How do design historians deal with time and temporality? Recent research and debate across a number of disciplines has centred on global perspectives on time, the rhythms of work and the increasing speed of life and communication. But in what ways can the discipline of design history respond to these challenges? How can the past inform the present and the future in terms of design? How has time been designed? These are the themes tackled by a new book Design, History and Time: New Temporalities in a Digital Age edited by Zoë Hendon and Anne Massey, which will be published by Bloomsbury next spring.
The book developed out of the Design History Society's 2016 conference Design and Time held at Middlesex University in London. The conference brought together over a hundred delegates and speakers with a rich programme of papers from all over the world. Contributions to the book are similarly diverse, both in terms of the geographical locations of their authors and the topics they tackle. Chapters include Toke Riis Ebbessen on the design of the kindle, David Lawrence in the London Underground, and Sally-Anne Huxtable on the Arts and Crafts designer Phoebe Anna Traquair, amongst many others. What these seemingly disparate chapters have in common, however, is a concern for the ways in which ideas about time have shaped our (designed) world, and thus how we as historians might navigate notions of futurity, modernity, speed, and slow design.
We are particularly grateful for the ongoing support of the Design History Society in the form of a Research Publication Grant. This has enabled us to include some fantastic images to illustrate Claire McAndrew's chapter 'Dreams of The Fun Palace and Plug-In City — Architectural Modularism and Cybernetics in the 1960s'. Claire’s chapter focuses on the speculative visions of The Fun Palace conceived by Cedric Price in 1964 and Archigram's Plug-in City designed by Peter Cook in the same year. These architectural visions sought to reverse the assumed stability of the built environment, with collections of modular units that could be re-organised over time. Pinned on an idealistic hope for a better future, they projected systems of human activity that could control and modify spatial form.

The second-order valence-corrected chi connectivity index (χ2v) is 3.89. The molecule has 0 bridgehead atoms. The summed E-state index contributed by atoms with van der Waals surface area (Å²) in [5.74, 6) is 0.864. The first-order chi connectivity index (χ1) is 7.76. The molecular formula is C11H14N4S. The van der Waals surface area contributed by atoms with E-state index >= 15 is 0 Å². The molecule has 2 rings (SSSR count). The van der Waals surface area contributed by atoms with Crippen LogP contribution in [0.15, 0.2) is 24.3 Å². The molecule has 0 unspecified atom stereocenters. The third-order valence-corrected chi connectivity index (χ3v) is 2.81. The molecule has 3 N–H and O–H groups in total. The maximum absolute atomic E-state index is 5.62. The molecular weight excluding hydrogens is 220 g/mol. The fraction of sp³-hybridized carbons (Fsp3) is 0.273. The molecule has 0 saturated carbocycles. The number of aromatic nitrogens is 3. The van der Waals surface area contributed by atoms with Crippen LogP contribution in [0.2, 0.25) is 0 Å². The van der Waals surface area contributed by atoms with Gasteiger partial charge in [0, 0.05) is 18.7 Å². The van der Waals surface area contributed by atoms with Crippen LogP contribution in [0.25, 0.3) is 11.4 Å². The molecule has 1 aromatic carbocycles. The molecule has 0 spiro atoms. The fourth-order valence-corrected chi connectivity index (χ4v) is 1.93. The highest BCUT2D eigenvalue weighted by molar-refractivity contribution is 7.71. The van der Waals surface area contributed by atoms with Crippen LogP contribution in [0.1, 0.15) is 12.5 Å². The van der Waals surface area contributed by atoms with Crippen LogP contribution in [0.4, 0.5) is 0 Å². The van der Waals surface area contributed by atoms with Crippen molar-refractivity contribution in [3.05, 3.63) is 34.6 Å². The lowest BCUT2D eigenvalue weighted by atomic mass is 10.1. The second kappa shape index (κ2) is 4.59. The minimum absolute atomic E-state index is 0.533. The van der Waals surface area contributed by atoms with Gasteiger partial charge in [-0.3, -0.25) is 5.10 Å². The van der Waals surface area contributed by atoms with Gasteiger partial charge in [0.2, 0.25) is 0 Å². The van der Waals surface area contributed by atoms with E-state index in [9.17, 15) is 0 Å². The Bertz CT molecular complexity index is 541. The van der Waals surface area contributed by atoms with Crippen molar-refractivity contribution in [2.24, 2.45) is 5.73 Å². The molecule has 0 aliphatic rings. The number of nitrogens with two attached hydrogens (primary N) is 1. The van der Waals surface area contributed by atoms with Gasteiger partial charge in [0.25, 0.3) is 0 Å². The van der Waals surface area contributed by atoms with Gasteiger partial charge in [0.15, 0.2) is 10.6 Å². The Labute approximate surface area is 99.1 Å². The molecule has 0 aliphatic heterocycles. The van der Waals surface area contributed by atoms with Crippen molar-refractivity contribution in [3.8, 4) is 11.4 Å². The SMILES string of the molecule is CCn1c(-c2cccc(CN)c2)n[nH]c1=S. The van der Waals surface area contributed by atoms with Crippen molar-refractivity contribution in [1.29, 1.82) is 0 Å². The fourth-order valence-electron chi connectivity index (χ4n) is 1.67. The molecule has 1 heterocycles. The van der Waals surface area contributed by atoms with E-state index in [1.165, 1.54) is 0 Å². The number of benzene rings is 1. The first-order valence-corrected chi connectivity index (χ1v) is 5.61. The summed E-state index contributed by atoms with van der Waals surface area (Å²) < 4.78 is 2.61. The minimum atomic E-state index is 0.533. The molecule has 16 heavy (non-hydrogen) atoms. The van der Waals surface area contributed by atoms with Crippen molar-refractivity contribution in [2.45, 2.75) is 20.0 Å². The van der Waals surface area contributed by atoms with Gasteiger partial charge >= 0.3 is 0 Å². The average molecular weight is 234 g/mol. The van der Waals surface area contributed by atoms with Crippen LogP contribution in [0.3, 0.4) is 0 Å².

Motivated by a restlessness with the permanence of built form against the ever-quickening pact of city life, Cook's Plug-In City continues to resonate as much today as it did in the mid-1960s. Claire's chapter uses these examples to shed light on the ways in which time has been conceived of being designed into the architectural fabric of cities, and how, through the examination of critical debates, we might find relevance for design history today and for the design of contemporary living in the digital age. Her chapter explores the themes of cybernetics, social theory and technology, suggesting that we need to furnish designs of the future with a more temporal, situated knowledge.
One of the main contributions of this chapter is not only how time has been conceived on being designed into our cities as a response to the unrelenting speed of life, but also what can be opened-up by contemplating our recent architectural past through the lens of 'time' - how it might illuminate and inform present and future thought. Such thinking is essential to the era we now find ourselves in where people and 'things' are feeding data across the city, shaping our engagement in a dynamically recursive manner. The inclusion of images (courtesy of the Canadian Centre of Architecture and The Archigram Archival Project) was important in illustrating the radical time-based ethic of these examples and how time was wrapped in their aesthetics. Whilst the 1960s was concerned with making these dynamic processes visible, the challenge today requires a different kind of visual engagement with citizens as technology becomes ubiquitous, and the algorithms orchestrating our cities more and more invisible.
The themes of the cybernetic, the digital, and the hyper-connected that are explored in Claire's chapter are picked up by other contributors, who ask what this means for the writing of history in general, and design hisory in particular. How can design historians use the lens of 'time' to make sense of our increasingly complex, high-speed world? Make a note on your calendars, set an alert on your phone, or tie a knot in your handkerchiefs to remind yourselves that the date of publication is spring 2019.
Design, History and Time: New Temporalities in a Digital Age, ed. Zoë Hendon and Anne Massey (Bloomsbury, forthcoming, 2019).